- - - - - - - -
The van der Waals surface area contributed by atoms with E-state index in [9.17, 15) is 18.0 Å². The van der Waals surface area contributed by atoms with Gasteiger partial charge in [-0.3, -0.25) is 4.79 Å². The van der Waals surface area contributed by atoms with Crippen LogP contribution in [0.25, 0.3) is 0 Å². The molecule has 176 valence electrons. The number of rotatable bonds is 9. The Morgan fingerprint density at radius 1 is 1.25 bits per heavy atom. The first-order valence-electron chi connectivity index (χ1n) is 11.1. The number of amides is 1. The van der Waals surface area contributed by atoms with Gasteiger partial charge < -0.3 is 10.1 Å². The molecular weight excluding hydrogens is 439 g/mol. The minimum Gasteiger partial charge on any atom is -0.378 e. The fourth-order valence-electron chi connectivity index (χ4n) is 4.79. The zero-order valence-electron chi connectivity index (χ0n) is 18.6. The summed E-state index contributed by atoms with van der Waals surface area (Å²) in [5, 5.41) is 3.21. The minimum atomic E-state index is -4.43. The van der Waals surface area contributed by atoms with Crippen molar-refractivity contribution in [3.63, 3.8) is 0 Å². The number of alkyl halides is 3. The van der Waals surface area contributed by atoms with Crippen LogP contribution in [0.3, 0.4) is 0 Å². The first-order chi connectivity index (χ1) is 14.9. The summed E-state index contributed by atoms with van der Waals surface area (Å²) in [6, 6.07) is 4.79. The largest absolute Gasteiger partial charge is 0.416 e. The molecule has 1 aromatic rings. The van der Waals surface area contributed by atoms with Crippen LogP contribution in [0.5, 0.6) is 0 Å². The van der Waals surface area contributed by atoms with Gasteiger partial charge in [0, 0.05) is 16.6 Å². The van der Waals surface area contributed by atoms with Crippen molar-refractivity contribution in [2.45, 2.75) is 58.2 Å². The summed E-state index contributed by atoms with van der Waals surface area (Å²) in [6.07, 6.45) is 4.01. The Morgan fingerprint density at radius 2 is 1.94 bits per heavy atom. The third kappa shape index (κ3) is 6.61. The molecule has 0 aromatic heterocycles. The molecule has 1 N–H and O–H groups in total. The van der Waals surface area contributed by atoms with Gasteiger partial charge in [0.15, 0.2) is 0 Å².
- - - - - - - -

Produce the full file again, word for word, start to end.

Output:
The van der Waals surface area contributed by atoms with E-state index in [9.17, 15) is 18.0 Å². The van der Waals surface area contributed by atoms with Gasteiger partial charge in [-0.3, -0.25) is 4.79 Å². The van der Waals surface area contributed by atoms with Crippen LogP contribution in [0.25, 0.3) is 0 Å². The molecule has 176 valence electrons. The number of rotatable bonds is 9. The Morgan fingerprint density at radius 1 is 1.25 bits per heavy atom. The first-order valence-electron chi connectivity index (χ1n) is 11.1. The number of amides is 1. The van der Waals surface area contributed by atoms with Gasteiger partial charge < -0.3 is 10.1 Å². The molecular weight excluding hydrogens is 439 g/mol. The minimum Gasteiger partial charge on any atom is -0.378 e. The fourth-order valence-electron chi connectivity index (χ4n) is 4.79. The zero-order valence-electron chi connectivity index (χ0n) is 18.6. The summed E-state index contributed by atoms with van der Waals surface area (Å²) in [5, 5.41) is 3.21. The minimum atomic E-state index is -4.43. The van der Waals surface area contributed by atoms with Crippen molar-refractivity contribution in [3.63, 3.8) is 0 Å². The number of alkyl halides is 3. The van der Waals surface area contributed by atoms with Crippen LogP contribution in [0.3, 0.4) is 0 Å². The first-order chi connectivity index (χ1) is 14.9. The summed E-state index contributed by atoms with van der Waals surface area (Å²) in [6, 6.07) is 4.79. The largest absolute Gasteiger partial charge is 0.416 e. The molecule has 1 aromatic rings. The van der Waals surface area contributed by atoms with Crippen LogP contribution in [0.5, 0.6) is 0 Å². The van der Waals surface area contributed by atoms with Gasteiger partial charge in [0, 0.05) is 16.6 Å². The van der Waals surface area contributed by atoms with Crippen molar-refractivity contribution in [2.45, 2.75) is 58.2 Å². The summed E-state index contributed by atoms with van der Waals surface area (Å²) in [6.07, 6.45) is 4.01. The Morgan fingerprint density at radius 2 is 1.94 bits per heavy atom. The third kappa shape index (κ3) is 6.61. The molecule has 0 aromatic heterocycles. The molecule has 1 N–H and O–H groups in total. The van der Waals surface area contributed by atoms with Gasteiger partial charge in [0.15, 0.2) is 0 Å².